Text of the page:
The Profit of the Earth: The Global Seeds of American Agriculture (University of Chicago Press, 2017) examines the social and political history of how...

The Profit of the Earth: The Global Seeds of American Agriculture (University of Chicago Press, 2017) examines the social and political history of how agricultural knowledge was created in the 19th century.  Over the course of the 19th century, rural America transformed into the familiar arrangement of large scale, mechanized mono-cropping for distant markets.  Nowhere was this more evident than in the Midwest, where the prairie, plowed into “Amber Waves of Grain,” came to signify all the promises of settler colonialism. The Profit of the Earth explains the creation of this arrangement by excavating the ways that farmers, settlers, and, bureaucrats learned about the earth and its possibilities as they sought a living, a profit, tax income, or national progress. In this way, Fullilove demonstrates that the advent of the American style of agriculture grew out of the co-optation and reworking of local forms of rural knowledge.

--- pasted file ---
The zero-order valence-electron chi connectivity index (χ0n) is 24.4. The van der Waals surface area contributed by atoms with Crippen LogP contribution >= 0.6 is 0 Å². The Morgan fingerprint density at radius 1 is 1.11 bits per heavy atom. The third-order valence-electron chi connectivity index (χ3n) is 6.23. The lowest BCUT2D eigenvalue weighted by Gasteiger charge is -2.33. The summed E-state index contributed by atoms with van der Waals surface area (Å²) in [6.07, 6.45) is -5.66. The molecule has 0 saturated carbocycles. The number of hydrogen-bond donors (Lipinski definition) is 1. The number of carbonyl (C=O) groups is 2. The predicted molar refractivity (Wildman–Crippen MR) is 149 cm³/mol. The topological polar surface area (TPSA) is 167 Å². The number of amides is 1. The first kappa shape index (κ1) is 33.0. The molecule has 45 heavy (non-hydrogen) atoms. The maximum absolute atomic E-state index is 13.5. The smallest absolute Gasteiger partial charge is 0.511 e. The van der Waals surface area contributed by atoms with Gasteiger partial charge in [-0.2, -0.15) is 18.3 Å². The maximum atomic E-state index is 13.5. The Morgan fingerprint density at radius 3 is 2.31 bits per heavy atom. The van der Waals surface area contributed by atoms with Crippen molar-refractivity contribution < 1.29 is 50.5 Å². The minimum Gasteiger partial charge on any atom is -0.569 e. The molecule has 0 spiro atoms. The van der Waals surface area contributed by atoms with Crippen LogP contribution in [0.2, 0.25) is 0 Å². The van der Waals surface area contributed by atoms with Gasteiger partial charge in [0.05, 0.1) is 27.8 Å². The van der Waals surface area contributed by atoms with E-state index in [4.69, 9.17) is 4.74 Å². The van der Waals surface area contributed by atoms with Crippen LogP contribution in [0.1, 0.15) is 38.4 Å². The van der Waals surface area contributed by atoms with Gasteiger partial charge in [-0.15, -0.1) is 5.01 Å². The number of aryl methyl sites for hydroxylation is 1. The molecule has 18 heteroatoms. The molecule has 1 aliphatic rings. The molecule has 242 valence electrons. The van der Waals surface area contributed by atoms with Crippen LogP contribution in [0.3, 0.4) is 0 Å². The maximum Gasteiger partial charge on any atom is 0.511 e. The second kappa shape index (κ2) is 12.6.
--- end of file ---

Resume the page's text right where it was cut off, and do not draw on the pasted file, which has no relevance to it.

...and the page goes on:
Courtney Fullilove is an Associate Professor of History and affiliated faculty in the Science in Society Program and the College of the Environment at Wesleyan University.


Lance C. Thurner is a doctoral candidate in History at Rutgers University, where he has recently defended his dissertation on race, medicine, and scientific exploration in 18th-century Mexico.


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